Rating - **** - A great match, a brilliant and gutsy babyface performance by Tenryu...and a frustratingly open-ended finish to set-up another bout between these guys down the line. The real brilliance of this match, as will become a staple of the King's Road formula, is the way it built on the prior encounter. Hansen wanted to bully and dominate the champion as he did in Yokohama, targeting the existing eye injury to gruesome effect in the process. But after some time to reflect on their last match, Tenryu found better ways to cope with Hansen. He attacked the arm to weaken the Lariat (which paid off when he was able to kick out later in the match), and he went after the midsection just as Stan did to him last time. Where Hansen dominated offence last time, Tenryu was the aggressor for the majority of the bout this time. It was more evenly matched of course, but the champ's heroic response he took last time (and survived) was made for gripping viewing. It was so successful that, after falling short last time and finding himself unable to keep Tenryu down here - Hansen snapped, causing his disqualification. They obviously have a better match in them, but wow - this was a hard-hitting slug-out and one of my favourite individual Tenryu performances that I've seen to date.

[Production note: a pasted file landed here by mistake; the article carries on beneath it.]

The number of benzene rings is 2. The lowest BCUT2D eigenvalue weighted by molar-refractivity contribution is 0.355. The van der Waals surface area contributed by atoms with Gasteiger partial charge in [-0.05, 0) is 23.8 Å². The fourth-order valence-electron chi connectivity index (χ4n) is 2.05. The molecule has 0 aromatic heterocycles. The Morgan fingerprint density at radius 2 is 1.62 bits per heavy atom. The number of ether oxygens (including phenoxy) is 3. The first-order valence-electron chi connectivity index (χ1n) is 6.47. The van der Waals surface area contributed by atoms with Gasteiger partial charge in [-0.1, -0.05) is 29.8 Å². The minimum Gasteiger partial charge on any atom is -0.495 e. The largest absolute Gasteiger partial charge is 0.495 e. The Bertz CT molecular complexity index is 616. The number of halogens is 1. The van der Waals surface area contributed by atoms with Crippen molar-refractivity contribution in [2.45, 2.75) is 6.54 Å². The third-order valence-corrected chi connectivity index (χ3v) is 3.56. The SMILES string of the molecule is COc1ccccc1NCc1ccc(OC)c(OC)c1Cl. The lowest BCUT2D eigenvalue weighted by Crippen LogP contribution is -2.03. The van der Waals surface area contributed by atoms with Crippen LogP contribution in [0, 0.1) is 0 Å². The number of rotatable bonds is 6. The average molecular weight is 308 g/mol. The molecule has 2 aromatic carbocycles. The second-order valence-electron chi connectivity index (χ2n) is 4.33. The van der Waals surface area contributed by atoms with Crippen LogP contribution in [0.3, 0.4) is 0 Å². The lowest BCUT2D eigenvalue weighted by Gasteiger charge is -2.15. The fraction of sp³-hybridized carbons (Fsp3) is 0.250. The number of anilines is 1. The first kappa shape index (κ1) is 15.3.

Hansen assaults Tenryu in the corner, swatting aside his Revolution stable-mates when they try to come to their leader's aid. For the second time Hansen leaves without the belts, but having beaten Tenryu senseless. Unlike last time, though, Tenryu doesn't need assistance - and even barks a few words to the crowd down the microphone before leaving...

Genichiro Tenryu/Ashura Hara vs Jumbo Tsuruta/Yoshiaki Yatsu - PWF Tag Title Match